Ever since their creation, Teenage Mutant Ninja Turtles has remained one of the oddest cultural phenomenons in popular culture. They started as an underground, independent comic by Kevin Eastaman and Peter Laird, but quickly grew in popularity due to the Fred Wolf produced cartoon series and associated toy line. For the past forty years, the Ninja Turtles have been reimagined and reconsidered in almost every imaginable medium, from comics to TV shows and movies, to videogames and a cult classic tabletop roleplaying game, and of course countless toys upon toys.

The latest iteration comes from producer Seth Rogen and director Jeff Rowe, the cumbersomely named Teenage Mutant Ninja Turtles: Mutant Mayhem. The benefit that Rogen and Rowe have is those forty years of iterations and re-imaginings, which range from straight-faced action melodrama to tongue-in-cheek shenanigans. It gives them a wide range of inspiration to draw from. Luckily, they have the vision to pull from most of it without undermining any one aspect. They don’t shy away from the absurdism of the very premise, but also play it mostly straight.  This approach provided what may be seen as the definitive vision for the long-running franchise, paying respects to its origins but also paving a way for a birth future. It also has created the best Ninja Turtles film to date.

As with all Ninja Turtle reboot, some specifics have to be set into place. Our titular heroes started as normal turtles who were exposed to a mysterious mutagen which they refer to as “ooze”. Thankfully so was Splinter (voiced brilliantly by Jackie Chan,) a lonely and cautious New York City rat who takes on the role of being their father. Due to his own anxiety and fear of humanity, Splinter teaches the turtles martial arts, and emphasizes the need for them to stay out of sight from humans. Inevitably though, they long for connection, and the closest option is normal human existence. Namely, they want to go to high school, or the romanticized version of high school they know from John Hughes movies.

Luckily for the turtles, they meet normal human teen April O’Neil (Ayo Edebiri) who is an aspiring youth journalist. They see her support as the bridge to normal teenagerdom and a possibility for public fame, while she sees them as the scoop to make her name. Together they investigate the mysterious criminal kingpin Superfly (Ice Cube). To their shock however, her turns out to be an actual giant fly, another mutant like the turtles who has his own plans on how to deal with an indifferent human world.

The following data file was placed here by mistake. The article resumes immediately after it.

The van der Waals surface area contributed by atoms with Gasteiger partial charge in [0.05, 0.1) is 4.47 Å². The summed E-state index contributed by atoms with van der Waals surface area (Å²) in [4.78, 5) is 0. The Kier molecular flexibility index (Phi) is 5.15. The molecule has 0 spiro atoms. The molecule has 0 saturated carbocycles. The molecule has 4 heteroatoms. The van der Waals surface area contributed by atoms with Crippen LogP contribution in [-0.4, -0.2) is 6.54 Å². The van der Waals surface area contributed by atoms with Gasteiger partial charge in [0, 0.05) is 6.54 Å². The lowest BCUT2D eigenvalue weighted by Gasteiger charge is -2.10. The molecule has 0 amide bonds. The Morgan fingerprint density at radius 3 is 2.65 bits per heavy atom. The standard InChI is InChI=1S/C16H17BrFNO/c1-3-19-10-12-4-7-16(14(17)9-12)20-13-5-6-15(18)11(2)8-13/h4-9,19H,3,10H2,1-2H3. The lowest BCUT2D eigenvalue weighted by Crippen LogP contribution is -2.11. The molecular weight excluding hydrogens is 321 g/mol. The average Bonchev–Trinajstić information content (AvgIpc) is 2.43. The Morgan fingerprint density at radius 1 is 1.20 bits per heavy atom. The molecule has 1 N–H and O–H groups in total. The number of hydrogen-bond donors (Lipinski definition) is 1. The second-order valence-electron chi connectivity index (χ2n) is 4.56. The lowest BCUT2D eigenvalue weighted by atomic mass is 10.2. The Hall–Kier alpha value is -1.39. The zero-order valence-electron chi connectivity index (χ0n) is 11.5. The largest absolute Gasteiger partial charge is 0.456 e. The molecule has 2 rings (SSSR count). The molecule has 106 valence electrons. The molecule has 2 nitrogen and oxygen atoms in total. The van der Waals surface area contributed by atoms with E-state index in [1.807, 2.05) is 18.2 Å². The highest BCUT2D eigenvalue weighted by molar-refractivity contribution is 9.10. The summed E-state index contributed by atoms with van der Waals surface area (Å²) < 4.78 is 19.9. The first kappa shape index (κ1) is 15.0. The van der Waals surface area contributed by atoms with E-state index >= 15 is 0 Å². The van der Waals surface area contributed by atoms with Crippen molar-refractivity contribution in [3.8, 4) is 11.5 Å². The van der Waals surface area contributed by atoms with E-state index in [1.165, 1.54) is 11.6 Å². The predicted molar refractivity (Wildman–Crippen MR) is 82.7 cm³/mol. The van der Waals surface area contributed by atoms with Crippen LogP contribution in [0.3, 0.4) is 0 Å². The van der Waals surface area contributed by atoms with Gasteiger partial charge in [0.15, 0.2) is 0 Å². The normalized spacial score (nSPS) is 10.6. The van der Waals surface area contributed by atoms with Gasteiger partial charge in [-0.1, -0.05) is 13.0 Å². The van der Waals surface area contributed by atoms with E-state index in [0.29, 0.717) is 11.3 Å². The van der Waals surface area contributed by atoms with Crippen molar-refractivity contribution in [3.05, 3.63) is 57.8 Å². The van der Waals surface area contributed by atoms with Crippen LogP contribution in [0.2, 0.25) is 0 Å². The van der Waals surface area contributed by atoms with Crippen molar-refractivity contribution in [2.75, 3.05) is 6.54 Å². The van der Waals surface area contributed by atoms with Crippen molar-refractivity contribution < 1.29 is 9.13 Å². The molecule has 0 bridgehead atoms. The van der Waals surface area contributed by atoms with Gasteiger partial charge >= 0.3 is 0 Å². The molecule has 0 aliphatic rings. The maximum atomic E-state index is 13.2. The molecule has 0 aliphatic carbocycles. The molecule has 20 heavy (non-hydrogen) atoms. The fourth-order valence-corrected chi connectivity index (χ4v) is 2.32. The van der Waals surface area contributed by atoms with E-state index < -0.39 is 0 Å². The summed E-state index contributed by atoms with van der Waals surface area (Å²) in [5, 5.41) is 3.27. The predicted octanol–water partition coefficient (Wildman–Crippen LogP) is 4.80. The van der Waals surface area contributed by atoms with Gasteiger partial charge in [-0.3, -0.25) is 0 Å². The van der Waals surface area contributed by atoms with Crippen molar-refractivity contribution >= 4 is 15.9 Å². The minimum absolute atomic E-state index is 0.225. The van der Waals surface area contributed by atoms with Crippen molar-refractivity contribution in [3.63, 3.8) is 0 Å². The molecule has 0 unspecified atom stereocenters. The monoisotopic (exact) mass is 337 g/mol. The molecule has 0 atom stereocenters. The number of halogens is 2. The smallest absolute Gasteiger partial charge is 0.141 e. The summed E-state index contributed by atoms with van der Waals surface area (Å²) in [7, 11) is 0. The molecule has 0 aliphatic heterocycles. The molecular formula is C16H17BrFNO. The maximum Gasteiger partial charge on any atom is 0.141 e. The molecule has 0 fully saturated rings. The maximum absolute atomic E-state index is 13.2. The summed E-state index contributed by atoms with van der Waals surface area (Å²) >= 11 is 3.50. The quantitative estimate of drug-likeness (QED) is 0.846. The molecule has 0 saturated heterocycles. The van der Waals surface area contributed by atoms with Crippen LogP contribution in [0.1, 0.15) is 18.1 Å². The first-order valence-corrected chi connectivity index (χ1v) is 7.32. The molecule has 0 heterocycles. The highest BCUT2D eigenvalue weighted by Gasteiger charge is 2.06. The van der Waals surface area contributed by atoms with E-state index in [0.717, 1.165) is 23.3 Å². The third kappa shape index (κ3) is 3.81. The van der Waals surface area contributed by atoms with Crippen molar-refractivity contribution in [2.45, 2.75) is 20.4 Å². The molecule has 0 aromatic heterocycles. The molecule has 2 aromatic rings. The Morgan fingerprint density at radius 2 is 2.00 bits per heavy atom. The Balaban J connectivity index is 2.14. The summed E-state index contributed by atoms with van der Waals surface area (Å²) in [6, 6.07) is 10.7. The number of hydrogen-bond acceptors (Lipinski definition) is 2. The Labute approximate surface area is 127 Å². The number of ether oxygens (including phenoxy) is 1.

There is a lot more world building in Mutant Mayhem, but none of it is overcrowded or feels bloated. Rather it all flows together and creates a massive world that is great table setting for a new take on the world of the mutants. The brilliant move that Rowe and Rogen fall upon that sets their vision aside is leaning into the teenaged aspect of the TMNT formula. By using actual teenagers as the voice actors for the four star turtles, and giving them space to improvise and riff off of each other in real time, it gives the atmosphere of the story a lighter, breezier mood. It also taps into the playful anxiety that is at the center of the turtles’ story. The characters all reflect their knowable versions (Leonardo the teacher’s pet leader, Raphael the rageaholic, Donatello the tech geek and Mikey the goofball), but somehow feel more genuine than ever before because they are given the space to breathe 

The other inspired choice the film makes is tapping into TMNT’s history as an underground comic, specifically in an exaggerated, borderline grotesque art style and production design that feels like the sketches in the margins of a notebook. This gives the film a punk rock, street level aesthetic that taps into the roots of the franchise but also feels like a fresh, untapped direction. In a clever twist, the most unsettling artwork is dedicated to the human characters in the film, with strange asymmetrical features and leering eyes. There is a joy in the oddity of it all that is infectious.

There are other parts that all add up to a holistic whole that is a thrilling new take on an evergreen playset. The Trent Reznor and Atticus Ross score melds perfectly with a needle-drop wonderland of classic 90s hip-hop tracks. The humor is sharp and winning, as are the flashy fighting sequences. In total it creates an exciting cinematic experience that celebrates the anarchic core of one of pop culture’s strangest stories, and the end result is thrilling and singular: an adventure that is in a single breathe refreshing and nostalgic.

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